It usually only takes three messages from the universe to spur me into action – with four – it’s a MUST DO!

Soooooooooooooo……………………………………

INTRODUCING:

Kevin Houchin

Kevin E. Houchin is an attorney, artist, teacher, author, and principal of Houchin & Associates, P.C. , a copyright, trademark, arts & entertainment, business development, and branding firm located in Fort Collins, Colorado

WordPress Workshop

The Executive Center

DATE: Wed. Nov. 19th

TIME: 12:00 – 2:00

LOCATION: The Executive Center

MORE: 123 N. College ave, Suite 200

(Located in the Historic Opera Galleria)

COST:  $50

RSVP: Call me at (970) 212-4701 or email me here(Space is limited to 10 and we already have 3 signed up before this even went out!!!!!)

Bring your laptop if you have one.  This will be a hands-on adventure!

Have a WordPress account ready by the time you get here.  (Go to http://www.wordpress.com and sign up.  It’s free! )

What is WordPress?

WordPress is the most-used blog tool in its category. Originally, a traditional blogging application, WordPress wanted to experience to a larger audience. So they created WordPress.com, a hosted version of the open source package where you can start a blog in seconds without any technical knowledge.  The cool thing about WordPress – customizable templates!!!!

Almost everything on WordPress.com is free, and things that are currently free will remain free in the future, but they do offer paid a la carte upgrades for things like CSS editing and custom domains.

Go to http://www.wordpress.com today and open your account – then let the games begin!

Hope to see you there!  If not, we will also be having a class on December 4th and possible the 18th too!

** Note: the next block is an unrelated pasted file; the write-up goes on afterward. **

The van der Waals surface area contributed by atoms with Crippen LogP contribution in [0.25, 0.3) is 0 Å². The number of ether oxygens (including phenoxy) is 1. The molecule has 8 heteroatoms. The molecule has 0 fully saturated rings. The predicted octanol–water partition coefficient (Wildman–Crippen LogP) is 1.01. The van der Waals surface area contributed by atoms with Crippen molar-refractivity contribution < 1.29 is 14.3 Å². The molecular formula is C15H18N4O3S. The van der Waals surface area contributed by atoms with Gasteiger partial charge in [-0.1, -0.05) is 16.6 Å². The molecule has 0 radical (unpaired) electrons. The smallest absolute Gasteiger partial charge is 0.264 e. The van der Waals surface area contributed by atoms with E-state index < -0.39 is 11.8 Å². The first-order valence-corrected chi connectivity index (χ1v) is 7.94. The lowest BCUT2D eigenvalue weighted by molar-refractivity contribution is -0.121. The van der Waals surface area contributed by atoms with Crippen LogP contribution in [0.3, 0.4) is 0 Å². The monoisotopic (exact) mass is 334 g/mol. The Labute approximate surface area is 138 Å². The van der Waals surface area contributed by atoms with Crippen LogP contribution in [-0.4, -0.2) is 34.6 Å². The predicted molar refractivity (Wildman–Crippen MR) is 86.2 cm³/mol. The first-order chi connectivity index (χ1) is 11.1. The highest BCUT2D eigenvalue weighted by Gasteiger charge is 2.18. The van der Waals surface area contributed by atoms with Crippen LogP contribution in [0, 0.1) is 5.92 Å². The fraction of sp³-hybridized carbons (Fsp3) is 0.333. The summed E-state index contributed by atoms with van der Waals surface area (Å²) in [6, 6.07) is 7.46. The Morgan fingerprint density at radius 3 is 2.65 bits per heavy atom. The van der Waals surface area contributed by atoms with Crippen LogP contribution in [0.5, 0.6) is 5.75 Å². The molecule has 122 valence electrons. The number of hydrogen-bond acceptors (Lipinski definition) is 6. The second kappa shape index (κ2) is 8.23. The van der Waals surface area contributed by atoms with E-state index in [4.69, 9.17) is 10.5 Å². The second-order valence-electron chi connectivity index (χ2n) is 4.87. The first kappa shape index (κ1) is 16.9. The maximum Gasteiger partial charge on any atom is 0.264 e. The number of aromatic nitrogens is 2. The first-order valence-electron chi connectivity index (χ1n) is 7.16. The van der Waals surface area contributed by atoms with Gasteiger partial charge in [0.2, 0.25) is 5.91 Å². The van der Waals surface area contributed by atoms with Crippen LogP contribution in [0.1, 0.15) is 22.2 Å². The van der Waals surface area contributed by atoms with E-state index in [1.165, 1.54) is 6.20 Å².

Cheers,

Viveka

The Executive Center

123 North College Ave

Fort Collins, Colorado 80524

9702124700

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A-Train Marketing has good Advice for the Networker

November 7, 2008

The Hook-Up –
Taking the work out of networking

http://e-marketingpartner.com/clients/ATrain/Oct08/B-Sides/articles.html#the-hook-up

Don’t be That Guy
How to avoid over-compensating for your small network

The guy who walks into the room, makes a b-line to the bar, chugs his first beer, and has seven more drinks in the next hour. Or the guy who gushes about his recent yacht purchase, his booming stock portfolio and his ever-growing relationship with the mayor. Or what about the lady who seems to think that airing her dirty laundry is a good icebreaker.

Let’s face it: no one wants to be that guy. Networking shouldn’t be about trash-talking your co-workers, it’s not a beer chugging contest and it’s not a place to brag about your financial status. It’s a place to meet like- minded professionals, make valuable business connections and create a lasting, positive reputation-and have fun while you’re doing it.

There may not be a purple pill for networking, but these tips are sure to arouse your success at your next business event.

The User
Remember, quality over quantity
A woman introduces herself to you as the owner of a local house-painting company and promptly asks if you need a new hue on your home. You tell her that you actually rent an apartment, and just like that she ends the conversation. With a quick “It was nice to meet you,” she wanders off. You’re left wondering what you said to offend her. The fact is, you didn’t say anything wrong-you just had your first encounter with The User.